Is God partial?

Some people ask, “In earthly conflicts, as depicted in the Mahabharata, why does God take sides? Is he being partial?”

No, he is simply being responsible and reciprocal.   

Suppose a thief attacks a law-abiding citizen. If the police take the side of the law-abiding citizen, are they being partial? No, they are simply being responsible. After all, they are duty-bound to uphold the law. If they didn’t intervene to uphold the law, law-breakers would become increasingly brazen and criminal. And law-abiders would lose heart and stop abiding by the law. Both ways, society would become lawless and end up disrupted, degraded, destroyed. 

What applies for upholding law also applies for upholding virtue. The Mahabharata describes elaborately how the Pandavas were unflinchingly virtuous and how the Kauravas were unconscionably vicious. If the Kauravas were not curbed, their influence would make people vicious and society degraded. If the Pandavas were not protected, people would lose inspiration to be virtuous. And the predominance of vice and the eclipse of virtue would spell disaster for society. Indeed, it is to prevent the hegemony of vice over virtue that the Lord descends to the world (Bhagavad-gita 04.08). Thus, when he takes the Pandavas’ side, he is being responsible, not partial. 

Additionally, the Lord wants to reciprocate love with the devoted. For helping him establish virtue in society, some devoted souls are ready to fearlessly stick to virtue even when threatened by the vicious. Appreciating their courage and devotion, he lovingly reciprocates by empowering them and disempowering their opponents. 

By thus transcending both the partiality of unreasonably favoring one side and the neutrality of  staying negligently silent in the high-stakes fight between virtue and vice, the Lord reciprocates by revealing his loving heart.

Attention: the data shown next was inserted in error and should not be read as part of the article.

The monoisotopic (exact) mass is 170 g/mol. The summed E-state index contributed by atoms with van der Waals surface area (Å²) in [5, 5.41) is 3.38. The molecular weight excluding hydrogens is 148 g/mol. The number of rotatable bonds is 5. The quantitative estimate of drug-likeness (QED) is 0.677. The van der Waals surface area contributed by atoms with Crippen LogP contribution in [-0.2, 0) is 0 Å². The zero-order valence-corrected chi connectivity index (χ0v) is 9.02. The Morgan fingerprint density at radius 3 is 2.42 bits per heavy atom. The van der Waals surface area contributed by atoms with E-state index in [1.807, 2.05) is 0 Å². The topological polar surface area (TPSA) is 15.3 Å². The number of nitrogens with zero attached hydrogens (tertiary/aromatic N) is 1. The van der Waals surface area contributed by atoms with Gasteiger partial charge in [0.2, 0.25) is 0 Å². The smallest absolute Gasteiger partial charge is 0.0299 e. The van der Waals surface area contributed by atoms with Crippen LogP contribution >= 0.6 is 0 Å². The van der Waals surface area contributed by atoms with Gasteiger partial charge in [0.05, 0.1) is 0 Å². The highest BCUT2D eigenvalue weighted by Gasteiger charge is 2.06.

One-sentence summary:

For the Lord of virtue to take the side of the virtuous is not partiality; it is responsibility and reciprocity. 

Think it over:

  • When God takes the side of the virtuous, how is he being responsible?
  • How is the Lord’s descent related to his apparent partiality?
  • In siding with the virtuous, how is God being reciprocal?


04.08: To deliver the pious and to annihilate the miscreants, as well as to reestablish the principles of religion, I Myself appear, millennium after millennium.

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  1. This is one of the most important hyme of the Bhagavad Gita, I consider, taught by the blessed Lord to all of us through Arjuna. Every human being must remember this in every act of one’s life.

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  2. GOD is the Master of ALL things

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  3. Thanks for this explanation. There are people (may be like Kauravas) who feel Krishna was partial….so this is a solid answer to their baseless argument.

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  4. Love all your articles. In this responsibility is nicely objectified and world can relate without ambiguity…thank you for spending your precious time on writing… it’s worthwhile!!

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